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Tahir Squar 'icon of freedom' seeks visitors

Revolutionary hotbed aims to lure tourists since cooling down

By Laura Bly

USA Today

Published: Saturday, April 9 2011 3:00 p.m. MDT

Traffic moves through Tahrir Square in Cairo, Egypt, recently. The square was ground zero for the country's revolution.

Associated Press

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CAIRO — Two weeks ago, Secretary of State Hillary Clinton took an unannounced stroll through Tahrir Square, the enormous traffic circle that became the heart of the Egyptian revolution and remains a focal point for protesters in the country's freshly minted democracy.

Her verdict: "Just thrilling."

Now, Egypt's beleaguered tourism industry, faced with losses that the Egyptian Tourist Authority says have topped $1.5 billion since the protests began Jan. 25, is hoping returning foreign visitors will make their own pilgrimages to what Cairo resident Basem Salah calls "an icon of freedom."

Thanks to its central downtown location and the influential institutions that flank it — including the Egyptian Museum and the American University of Cairo — Tahrir Square has "always been a busy place," says Salah, director of operations for Great Wonders of Egypt.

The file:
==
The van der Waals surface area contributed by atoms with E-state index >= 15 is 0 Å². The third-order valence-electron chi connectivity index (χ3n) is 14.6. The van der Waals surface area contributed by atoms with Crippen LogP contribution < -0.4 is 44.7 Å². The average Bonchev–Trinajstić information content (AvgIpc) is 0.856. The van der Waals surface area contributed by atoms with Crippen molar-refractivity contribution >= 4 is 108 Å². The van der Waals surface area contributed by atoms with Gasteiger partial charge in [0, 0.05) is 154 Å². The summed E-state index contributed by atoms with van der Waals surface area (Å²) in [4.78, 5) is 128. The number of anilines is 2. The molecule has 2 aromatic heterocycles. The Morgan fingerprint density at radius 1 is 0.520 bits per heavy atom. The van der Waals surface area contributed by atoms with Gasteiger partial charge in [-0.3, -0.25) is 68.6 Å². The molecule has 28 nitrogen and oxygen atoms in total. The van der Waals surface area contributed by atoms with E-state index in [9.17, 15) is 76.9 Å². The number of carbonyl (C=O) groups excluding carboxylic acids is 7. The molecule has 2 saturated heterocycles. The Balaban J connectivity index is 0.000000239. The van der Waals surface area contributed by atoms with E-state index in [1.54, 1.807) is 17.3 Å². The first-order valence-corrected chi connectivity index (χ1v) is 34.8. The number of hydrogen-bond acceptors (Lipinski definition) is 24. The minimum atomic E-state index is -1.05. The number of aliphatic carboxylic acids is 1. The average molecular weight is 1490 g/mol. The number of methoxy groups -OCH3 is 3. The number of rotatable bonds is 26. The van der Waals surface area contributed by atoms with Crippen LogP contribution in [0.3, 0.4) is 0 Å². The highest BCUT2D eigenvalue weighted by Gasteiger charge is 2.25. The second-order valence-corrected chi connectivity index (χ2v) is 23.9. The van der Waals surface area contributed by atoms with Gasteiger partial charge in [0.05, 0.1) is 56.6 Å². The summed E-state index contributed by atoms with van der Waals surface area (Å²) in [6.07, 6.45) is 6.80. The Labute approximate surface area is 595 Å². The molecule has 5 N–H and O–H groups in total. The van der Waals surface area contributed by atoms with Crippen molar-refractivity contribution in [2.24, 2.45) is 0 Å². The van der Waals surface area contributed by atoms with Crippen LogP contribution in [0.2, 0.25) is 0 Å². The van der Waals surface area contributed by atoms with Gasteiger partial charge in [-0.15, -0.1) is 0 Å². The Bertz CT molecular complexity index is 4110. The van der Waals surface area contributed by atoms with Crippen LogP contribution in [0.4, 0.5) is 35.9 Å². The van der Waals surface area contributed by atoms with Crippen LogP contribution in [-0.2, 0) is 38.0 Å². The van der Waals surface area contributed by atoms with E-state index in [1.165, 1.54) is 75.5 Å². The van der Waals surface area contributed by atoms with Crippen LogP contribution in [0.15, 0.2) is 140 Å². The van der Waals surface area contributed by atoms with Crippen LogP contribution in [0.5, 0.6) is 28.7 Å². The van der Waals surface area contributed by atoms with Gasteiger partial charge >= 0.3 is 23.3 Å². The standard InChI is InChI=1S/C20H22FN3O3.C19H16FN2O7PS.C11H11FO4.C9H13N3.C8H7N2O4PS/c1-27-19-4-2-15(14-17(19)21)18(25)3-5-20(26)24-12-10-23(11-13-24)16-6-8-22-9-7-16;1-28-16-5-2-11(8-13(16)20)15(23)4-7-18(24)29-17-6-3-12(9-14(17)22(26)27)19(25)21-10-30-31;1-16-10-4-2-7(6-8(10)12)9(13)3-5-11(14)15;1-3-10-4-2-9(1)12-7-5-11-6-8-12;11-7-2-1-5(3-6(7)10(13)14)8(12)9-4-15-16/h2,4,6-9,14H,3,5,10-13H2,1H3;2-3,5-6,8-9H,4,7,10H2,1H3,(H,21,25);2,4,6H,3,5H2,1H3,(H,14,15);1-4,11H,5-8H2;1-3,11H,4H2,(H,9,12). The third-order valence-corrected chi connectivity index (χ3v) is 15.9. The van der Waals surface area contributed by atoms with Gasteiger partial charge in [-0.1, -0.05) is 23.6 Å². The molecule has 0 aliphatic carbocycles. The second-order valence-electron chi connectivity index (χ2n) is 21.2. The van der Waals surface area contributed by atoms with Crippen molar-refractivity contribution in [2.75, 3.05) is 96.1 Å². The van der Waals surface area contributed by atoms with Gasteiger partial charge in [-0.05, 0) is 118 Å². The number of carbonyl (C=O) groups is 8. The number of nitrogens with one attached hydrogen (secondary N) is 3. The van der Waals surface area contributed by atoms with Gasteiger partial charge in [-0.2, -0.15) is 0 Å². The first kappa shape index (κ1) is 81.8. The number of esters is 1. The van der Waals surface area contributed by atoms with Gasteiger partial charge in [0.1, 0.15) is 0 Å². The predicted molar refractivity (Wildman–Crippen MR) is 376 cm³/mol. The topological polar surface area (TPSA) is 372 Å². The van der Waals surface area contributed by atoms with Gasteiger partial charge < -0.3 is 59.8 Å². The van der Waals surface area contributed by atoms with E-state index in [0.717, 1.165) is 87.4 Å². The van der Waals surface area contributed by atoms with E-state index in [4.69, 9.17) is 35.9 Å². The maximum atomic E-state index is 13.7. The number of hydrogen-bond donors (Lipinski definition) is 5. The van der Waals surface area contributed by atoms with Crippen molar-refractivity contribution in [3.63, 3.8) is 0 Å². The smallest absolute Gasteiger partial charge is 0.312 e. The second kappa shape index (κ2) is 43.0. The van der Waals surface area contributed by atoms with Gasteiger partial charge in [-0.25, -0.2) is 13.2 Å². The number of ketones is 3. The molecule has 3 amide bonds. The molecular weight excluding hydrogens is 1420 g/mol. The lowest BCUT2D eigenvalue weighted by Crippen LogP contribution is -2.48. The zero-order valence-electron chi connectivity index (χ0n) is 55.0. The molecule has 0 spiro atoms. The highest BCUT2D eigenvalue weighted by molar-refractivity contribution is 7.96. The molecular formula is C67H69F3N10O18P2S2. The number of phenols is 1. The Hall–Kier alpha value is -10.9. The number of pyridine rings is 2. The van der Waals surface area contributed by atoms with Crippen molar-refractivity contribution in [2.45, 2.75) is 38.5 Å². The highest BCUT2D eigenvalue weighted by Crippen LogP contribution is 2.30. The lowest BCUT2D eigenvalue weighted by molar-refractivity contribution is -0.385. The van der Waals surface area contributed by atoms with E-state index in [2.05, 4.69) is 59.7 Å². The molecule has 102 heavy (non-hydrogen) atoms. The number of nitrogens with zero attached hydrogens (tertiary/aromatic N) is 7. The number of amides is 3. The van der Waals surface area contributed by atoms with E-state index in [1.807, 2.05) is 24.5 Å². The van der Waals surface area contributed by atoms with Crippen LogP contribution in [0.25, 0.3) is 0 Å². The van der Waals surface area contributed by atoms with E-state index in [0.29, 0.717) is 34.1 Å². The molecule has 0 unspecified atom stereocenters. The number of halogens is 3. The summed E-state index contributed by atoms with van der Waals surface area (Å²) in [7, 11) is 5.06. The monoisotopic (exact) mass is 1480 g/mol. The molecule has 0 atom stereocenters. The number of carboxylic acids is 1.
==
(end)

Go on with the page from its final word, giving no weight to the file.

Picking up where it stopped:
In the wake of President Hosni Mubarak's departure, Salah and other tour operators are wagering that tourists who once rode past on their way to see King Tut will get out of motorcoaches to aim smartphone cameras at trees newly painted in the colors of the Egyptian flag, note where whip-wielding camel drivers attacked protesters and linger at souvenir stands hawking revolution-themed pins and T-shirts.

So far, that bet hasn't paid off.

Tourism is still down by an estimated 75 percent to 90 percent. While a recently updated State Department warning no longer advises against nonessential travel, it notes that "elements of the Egyptian government responsible for ensuring security and public safety are not fully reconstituted and are still in the process of being reorganized."

But Jim Neergaard of Casual Cairo detours did squire one young American couple on the company's fledging "Revolution Road" tour. They'd been transfixed by the Tahrir Square tableau unfolding on CNN and wanted to "see for themselves where history was made."

British tourist Monique Le Blanc, meanwhile, ignored her friends' qualms to pay homage at the city's newest attraction: "We've found it very welcoming, and the Egyptians have been amazing," she says.

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